The larger western part of Venezuela’s 2,800 km (1,700 mi) long coastline in the north borders the Caribbean Sea, and in the northeast the northern Atlantic Ocean.
Much of Venezuela's Caribbean coastline is completely undeveloped and in its natural state: pearl white through to burnt gold soft sand beaches are closely backed by coconut groves and steep lumpy hills swathed in tropical vegetation. It offers holidays for visitors with a wealth of choice, with everything from tiny family posadas in unspoilt villages to large Caribbean resort hotels. Here you'll find the door opens to some of the best Latin American beach holidays available.
The large Paria Peninsula (Spanish: Península de Paria) in Sucre State, separates the Gulf of Paria and Caribbean Sea. Península de Paria National Park (37,500 ha) is located on the peninsula as well as parts of the Turuépano National Park (70,000 ha) in the southwest.
The highest mountain is Cerro el Humo (1374 m). Densely forested hills along the shoreline are dotted with a succession of virtually deserted beaches that are some of the most captivating in the Caribbean like Playa Medina, Playa Pui-Pui, Playa Chaguarama de Sotillo, Playa Cangua and Cabo Tres Puntas.
Sheltered by headlands, the best beaches are long bays of warm yellow sand, backed by groves of coconut palm. it’s an area untouched by tourism, with a friendly rural population raising buffalo or exotic fruits, living in flowery villages and small colonial fishing ports. In the south of the peninsula there are swampy savannah. Cities: Carúpano, Río Caribe, El Pilar, Tunapuy, Irapa, Güiria.
Mochima National Park
Mochima National Park is located in the States of Anzoátegui and Sucre (state), on the northeastern coast of Venezuela. The park covers 94,935 hectares (949 km²) and is made up of an exclusively marine area in its western sector (Anzoátegui State), a coastal marine area that includes the Gulf of Santa Fé and Mochima Bay, and a mountainous area that covers the Turimiquire Dam watershed (Sucre State). Mochima Park was created to protect the montane forests of the Turimiquire Range and the country's eastern Caribbean Sea marine landscapes, which are exceptionally beautiful. Named after the town of Mochima, it is one of a number of national parks along Venezuela's northeast Caribbean coastline.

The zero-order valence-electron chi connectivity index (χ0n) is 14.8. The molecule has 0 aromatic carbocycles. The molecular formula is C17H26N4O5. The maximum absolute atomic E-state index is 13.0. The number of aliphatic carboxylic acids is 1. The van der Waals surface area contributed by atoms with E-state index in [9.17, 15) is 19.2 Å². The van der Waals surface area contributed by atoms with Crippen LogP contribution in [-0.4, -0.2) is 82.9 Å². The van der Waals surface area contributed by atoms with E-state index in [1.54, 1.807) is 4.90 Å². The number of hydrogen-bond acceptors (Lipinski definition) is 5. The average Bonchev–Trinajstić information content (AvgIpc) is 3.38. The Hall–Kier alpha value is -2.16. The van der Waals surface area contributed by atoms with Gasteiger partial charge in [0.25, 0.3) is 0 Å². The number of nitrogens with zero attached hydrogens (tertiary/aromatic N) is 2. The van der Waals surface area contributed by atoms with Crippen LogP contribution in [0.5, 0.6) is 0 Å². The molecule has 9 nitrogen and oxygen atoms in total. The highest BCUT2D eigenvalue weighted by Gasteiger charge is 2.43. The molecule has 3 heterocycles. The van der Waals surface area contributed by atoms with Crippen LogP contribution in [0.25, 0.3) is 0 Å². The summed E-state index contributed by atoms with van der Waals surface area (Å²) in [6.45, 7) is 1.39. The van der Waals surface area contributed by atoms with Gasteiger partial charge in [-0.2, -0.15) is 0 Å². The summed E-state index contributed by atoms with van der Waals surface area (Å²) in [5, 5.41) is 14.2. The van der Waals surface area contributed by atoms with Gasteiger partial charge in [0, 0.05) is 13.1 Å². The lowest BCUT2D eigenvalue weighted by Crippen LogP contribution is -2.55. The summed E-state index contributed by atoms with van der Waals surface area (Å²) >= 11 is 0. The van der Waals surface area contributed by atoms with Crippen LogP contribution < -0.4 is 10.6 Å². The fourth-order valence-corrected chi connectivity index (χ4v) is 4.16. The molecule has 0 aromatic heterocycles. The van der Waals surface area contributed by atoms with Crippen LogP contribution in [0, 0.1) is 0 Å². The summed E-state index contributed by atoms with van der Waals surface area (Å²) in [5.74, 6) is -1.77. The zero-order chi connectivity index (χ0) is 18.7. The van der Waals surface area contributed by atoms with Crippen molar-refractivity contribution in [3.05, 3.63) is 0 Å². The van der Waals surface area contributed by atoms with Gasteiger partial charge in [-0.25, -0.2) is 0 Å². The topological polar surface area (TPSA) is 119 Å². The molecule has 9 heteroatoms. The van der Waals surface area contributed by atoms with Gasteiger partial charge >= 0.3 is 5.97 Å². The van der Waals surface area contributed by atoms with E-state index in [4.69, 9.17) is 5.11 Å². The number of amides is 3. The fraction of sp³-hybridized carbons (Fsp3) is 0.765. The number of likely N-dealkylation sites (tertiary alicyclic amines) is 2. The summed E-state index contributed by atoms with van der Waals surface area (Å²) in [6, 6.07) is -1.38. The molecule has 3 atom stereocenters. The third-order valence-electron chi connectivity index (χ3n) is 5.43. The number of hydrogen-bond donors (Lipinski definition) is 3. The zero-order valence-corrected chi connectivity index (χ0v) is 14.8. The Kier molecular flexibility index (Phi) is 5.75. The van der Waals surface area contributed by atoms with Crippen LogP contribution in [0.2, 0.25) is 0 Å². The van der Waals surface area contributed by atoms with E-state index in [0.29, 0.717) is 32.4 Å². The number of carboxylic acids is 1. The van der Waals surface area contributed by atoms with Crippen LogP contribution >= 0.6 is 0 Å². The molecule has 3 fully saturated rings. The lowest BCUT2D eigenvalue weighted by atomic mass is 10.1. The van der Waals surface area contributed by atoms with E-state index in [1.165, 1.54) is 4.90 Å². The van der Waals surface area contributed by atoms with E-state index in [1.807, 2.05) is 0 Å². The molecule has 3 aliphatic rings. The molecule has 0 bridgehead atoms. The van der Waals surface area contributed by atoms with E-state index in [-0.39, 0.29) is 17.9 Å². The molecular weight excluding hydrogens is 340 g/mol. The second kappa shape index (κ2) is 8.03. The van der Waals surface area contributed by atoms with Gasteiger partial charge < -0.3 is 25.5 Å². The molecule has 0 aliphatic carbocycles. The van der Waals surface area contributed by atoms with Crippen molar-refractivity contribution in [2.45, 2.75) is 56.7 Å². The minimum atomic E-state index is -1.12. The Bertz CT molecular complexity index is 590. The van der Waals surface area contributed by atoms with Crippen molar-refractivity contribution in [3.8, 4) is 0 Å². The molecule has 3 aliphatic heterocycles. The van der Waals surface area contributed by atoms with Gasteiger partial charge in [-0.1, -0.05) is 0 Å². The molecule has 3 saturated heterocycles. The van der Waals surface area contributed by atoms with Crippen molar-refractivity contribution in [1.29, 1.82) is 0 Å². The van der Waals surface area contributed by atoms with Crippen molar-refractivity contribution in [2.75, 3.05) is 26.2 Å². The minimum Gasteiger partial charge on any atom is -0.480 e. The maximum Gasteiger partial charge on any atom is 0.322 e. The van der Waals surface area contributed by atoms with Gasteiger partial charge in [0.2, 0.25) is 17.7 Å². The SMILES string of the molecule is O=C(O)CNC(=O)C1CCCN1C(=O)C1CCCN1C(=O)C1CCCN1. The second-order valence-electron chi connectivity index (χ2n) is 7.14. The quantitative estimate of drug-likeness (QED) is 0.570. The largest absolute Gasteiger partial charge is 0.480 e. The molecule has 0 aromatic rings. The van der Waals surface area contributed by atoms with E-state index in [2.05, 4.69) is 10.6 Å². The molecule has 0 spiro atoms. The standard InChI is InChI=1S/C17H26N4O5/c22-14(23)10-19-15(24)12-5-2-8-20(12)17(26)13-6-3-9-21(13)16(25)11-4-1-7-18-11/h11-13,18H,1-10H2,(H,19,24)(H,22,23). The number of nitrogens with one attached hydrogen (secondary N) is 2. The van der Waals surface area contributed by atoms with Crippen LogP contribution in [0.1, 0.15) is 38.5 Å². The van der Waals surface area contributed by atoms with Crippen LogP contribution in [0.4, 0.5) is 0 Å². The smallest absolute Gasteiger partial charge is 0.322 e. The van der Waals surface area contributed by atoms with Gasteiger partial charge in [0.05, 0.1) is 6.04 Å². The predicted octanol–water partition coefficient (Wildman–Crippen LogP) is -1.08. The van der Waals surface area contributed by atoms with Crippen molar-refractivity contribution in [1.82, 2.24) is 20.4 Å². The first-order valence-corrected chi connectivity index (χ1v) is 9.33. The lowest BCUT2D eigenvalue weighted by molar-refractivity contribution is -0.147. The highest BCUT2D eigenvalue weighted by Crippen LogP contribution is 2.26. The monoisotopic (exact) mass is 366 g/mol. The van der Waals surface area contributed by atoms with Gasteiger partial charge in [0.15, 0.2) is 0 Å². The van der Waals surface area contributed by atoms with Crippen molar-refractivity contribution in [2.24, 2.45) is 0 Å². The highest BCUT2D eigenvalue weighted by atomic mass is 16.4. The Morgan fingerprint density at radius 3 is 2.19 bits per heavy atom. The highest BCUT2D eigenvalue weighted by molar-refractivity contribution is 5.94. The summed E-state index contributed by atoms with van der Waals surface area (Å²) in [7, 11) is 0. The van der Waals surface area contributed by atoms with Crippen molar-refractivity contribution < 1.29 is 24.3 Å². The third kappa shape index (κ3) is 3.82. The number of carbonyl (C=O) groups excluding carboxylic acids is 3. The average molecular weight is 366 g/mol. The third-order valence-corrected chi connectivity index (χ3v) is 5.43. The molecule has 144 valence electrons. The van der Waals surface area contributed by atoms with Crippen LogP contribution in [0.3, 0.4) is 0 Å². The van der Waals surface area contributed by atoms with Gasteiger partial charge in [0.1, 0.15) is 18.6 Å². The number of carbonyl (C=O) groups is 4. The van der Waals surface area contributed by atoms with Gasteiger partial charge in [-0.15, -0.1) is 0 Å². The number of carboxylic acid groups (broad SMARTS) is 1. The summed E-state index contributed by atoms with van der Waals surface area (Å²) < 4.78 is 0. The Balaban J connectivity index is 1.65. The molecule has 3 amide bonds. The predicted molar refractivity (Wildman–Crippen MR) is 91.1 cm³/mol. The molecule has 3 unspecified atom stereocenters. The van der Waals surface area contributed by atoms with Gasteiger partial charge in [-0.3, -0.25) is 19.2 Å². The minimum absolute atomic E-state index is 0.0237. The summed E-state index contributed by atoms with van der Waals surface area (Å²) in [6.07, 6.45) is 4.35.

Created in 1973 it was the second marine park in Venezuela and encompasses the entire shoreline between Puerto La Cruz and Cumaná plus 32 islands just offshore. This coast is a mountainous zone with beaches, gulfs and inlets of extraordinary beauty. Because of various micro-climates, some areas have gigantic cliffs nearly devoid of vegetation dropping into the water while others are lush with jungle vegetation and sandy beaches. Many small towns have sprung up along the 50 km between the cities on either side (Puerto La Cruz and Cumaná).
Year-round temperatures range between 22 and 28 °C. Coastal climate has high temperatures and constant trade winds from November until May, while it is a bit cooler with more humidity from June to October. http://en.wikipedia.org/wiki/Mochima
Morrocoy National Park
Morrocoy National Park is located in the easternmost coast of Falcón state and northwestern of Golfo Triste, in the west central Venezuelan coast, near the towns of Boca de Aroa, Tucacas, Sanare, Chichiriviche, Flamenco and Tocuyo de la Costa, and consists of 32,090 acres (320.9 km²). The park extends both terrestrial and aquatic areas of Golfo Triste. There are thousands of mangrove islands in a calm shallow sea, many with slivers of white or golden sand, others with larger white, soft sand beaches with a few low key services.
Access: From Caracas, take the Central Regional Highway to past the dealer Guacara (approximately 140 km). Variant is taken by highway via Yagua to Puerto Cabello. Arriving at El Palito take the highway to Puerto Cabello in Morón address. In the Morón dealer take the highway Morón-Tucacas and after traveling 40 km you will reach the entrance to the Morrocoy National Park.